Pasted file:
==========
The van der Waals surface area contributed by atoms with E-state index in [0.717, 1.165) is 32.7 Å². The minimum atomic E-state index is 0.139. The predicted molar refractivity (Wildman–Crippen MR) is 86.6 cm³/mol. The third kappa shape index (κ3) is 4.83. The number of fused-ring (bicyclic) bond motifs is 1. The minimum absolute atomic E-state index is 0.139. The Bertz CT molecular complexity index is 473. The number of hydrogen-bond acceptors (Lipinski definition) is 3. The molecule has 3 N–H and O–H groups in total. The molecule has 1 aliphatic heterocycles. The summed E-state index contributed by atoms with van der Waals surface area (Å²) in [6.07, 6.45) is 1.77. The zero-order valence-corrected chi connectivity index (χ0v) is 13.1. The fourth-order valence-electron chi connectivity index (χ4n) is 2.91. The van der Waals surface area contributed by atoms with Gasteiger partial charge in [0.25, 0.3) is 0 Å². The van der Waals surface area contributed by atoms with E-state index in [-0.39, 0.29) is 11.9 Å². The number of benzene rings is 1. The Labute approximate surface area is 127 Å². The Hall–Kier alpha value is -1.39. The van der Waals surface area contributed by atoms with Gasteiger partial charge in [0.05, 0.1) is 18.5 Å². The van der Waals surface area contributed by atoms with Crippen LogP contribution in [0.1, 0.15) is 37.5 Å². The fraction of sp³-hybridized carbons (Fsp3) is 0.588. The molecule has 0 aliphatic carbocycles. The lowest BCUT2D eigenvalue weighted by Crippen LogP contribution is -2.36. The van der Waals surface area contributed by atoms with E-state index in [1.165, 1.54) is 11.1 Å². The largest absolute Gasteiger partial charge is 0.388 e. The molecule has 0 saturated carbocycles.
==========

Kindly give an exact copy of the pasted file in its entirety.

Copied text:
The van der Waals surface area contributed by atoms with E-state index in [0.717, 1.165) is 32.7 Å². The minimum atomic E-state index is 0.139. The predicted molar refractivity (Wildman–Crippen MR) is 86.6 cm³/mol. The third kappa shape index (κ3) is 4.83. The number of fused-ring (bicyclic) bond motifs is 1. The minimum absolute atomic E-state index is 0.139. The Bertz CT molecular complexity index is 473. The number of hydrogen-bond acceptors (Lipinski definition) is 3. The molecule has 3 N–H and O–H groups in total. The molecule has 1 aliphatic heterocycles. The summed E-state index contributed by atoms with van der Waals surface area (Å²) in [6.07, 6.45) is 1.77. The zero-order valence-corrected chi connectivity index (χ0v) is 13.1. The fourth-order valence-electron chi connectivity index (χ4n) is 2.91. The van der Waals surface area contributed by atoms with Gasteiger partial charge in [0.25, 0.3) is 0 Å². The van der Waals surface area contributed by atoms with E-state index in [-0.39, 0.29) is 11.9 Å². The number of benzene rings is 1. The Labute approximate surface area is 127 Å². The Hall–Kier alpha value is -1.39. The van der Waals surface area contributed by atoms with Gasteiger partial charge in [0.05, 0.1) is 18.5 Å². The van der Waals surface area contributed by atoms with Crippen LogP contribution in [0.1, 0.15) is 37.5 Å². The fraction of sp³-hybridized carbons (Fsp3) is 0.588. The molecule has 0 aliphatic carbocycles. The lowest BCUT2D eigenvalue weighted by Crippen LogP contribution is -2.36. The van der Waals surface area contributed by atoms with E-state index in [1.165, 1.54) is 11.1 Å². The largest absolute Gasteiger partial charge is 0.388 e. The molecule has 0 saturated carbocycles.